With all that said, I was truly moved last night by the Rite of Election. I am impressed and in awe of our Catechumens and Candidates in RCIA. I was blessed with the opportunity to stand in for a god parent as one of our Catechumenates signed the book at the Church of the Nativity on Tuesday evening. Experiencing the joy this person felt at the mere act of committing to this process was truly one of the highest honors I’ve felt in my life. I find myself almost envying the call to faith that these people are feeling. I wonder, had I not had the upbringing I had, would I feel so strongly called by God as our class does
On Sunday, March 5th at the 10 am Mass the St. Paul faithful sent our Catechumens and Candidates to the Bishop for a major step in their call to faith. The Rite of Sending was performed by Father Nathan to prepare them for the Combined Rite of Election and Continuing Call to Conversion at the Church of the Nativity the following Tuesday. At the combined Rite they were enrolled as the Elect and blessed by the Archbishop on their journey toward full communion with the Catholic Church.
Below are a few photos from the Rite of Sending.
RCIA is a wonderful class for learning and healing. Both are very beneficial in grasping an understanding of how much God loves you and why you are His child. There are many questions one might have regarding the Catholic church that RCIA does a superb job of explaining. Everyone is open and willing to answer questions that are perplexing and that could hinder me from becoming closer to God. The lack of knowledge one has slowly disappears at each class. The more you read and delve into scripture and prayer opens a whole new beginning. We are all different. We all come from different paths and pasts, but one thing is certain. With God in our hearts we can be united as a church and share our eternal gift with others.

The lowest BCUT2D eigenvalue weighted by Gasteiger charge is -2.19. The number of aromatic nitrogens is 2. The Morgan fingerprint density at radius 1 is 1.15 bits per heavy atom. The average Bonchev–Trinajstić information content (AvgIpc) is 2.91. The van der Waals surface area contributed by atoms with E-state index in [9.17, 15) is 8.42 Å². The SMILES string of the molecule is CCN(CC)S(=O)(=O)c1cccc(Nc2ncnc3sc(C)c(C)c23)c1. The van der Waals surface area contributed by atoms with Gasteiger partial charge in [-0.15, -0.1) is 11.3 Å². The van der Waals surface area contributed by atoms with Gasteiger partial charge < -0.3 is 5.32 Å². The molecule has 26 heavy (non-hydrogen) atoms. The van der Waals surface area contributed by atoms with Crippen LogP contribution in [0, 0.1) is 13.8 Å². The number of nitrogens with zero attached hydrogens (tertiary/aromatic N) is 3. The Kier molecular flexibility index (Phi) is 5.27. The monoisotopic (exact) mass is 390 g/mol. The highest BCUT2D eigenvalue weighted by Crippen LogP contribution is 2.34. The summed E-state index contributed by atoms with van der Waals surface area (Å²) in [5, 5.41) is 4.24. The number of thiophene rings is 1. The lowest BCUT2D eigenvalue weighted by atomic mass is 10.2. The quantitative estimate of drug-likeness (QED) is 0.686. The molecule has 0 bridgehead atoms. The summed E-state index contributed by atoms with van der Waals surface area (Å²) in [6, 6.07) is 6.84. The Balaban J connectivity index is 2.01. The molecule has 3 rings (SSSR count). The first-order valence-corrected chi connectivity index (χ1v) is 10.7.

I had never heard the terms venial sin and mortal sin before. Instinctively, I think we all know that not all sin is created equal, but for me, now I have terms to go with that instinctive feeling.
A reflection that I really took away from today’s lesson was only briefly touched on in our Symbolon video, but I think it is something that is important for all Christians to remember. Just as God realizes that not all sins are created equal, we too need to remember that, especially when interacting with others. Sometimes when we are slighted, or see someone doing something sinful we perceive it as horrible. We need to remember that just as Christ loved us and gave up His life to forgive us our sins, so we too need to extend that grace to others.
We will bring others into the Church to experience God’s mercy by being a reflection of that mercy. Many outside and even inside the Church commit sins every single day; both venial and mortal. The most important thing for us to remember are the two greatest commandments given to us, to first love God and then to love others.
Jesus replied: ‘Love the Lord your God with all your heart and with all your soul and with all your mind.’ This is the first and greatest commandment. And the second is like it: ‘Love your neighbor as yourself.’ Matthew 22:37-39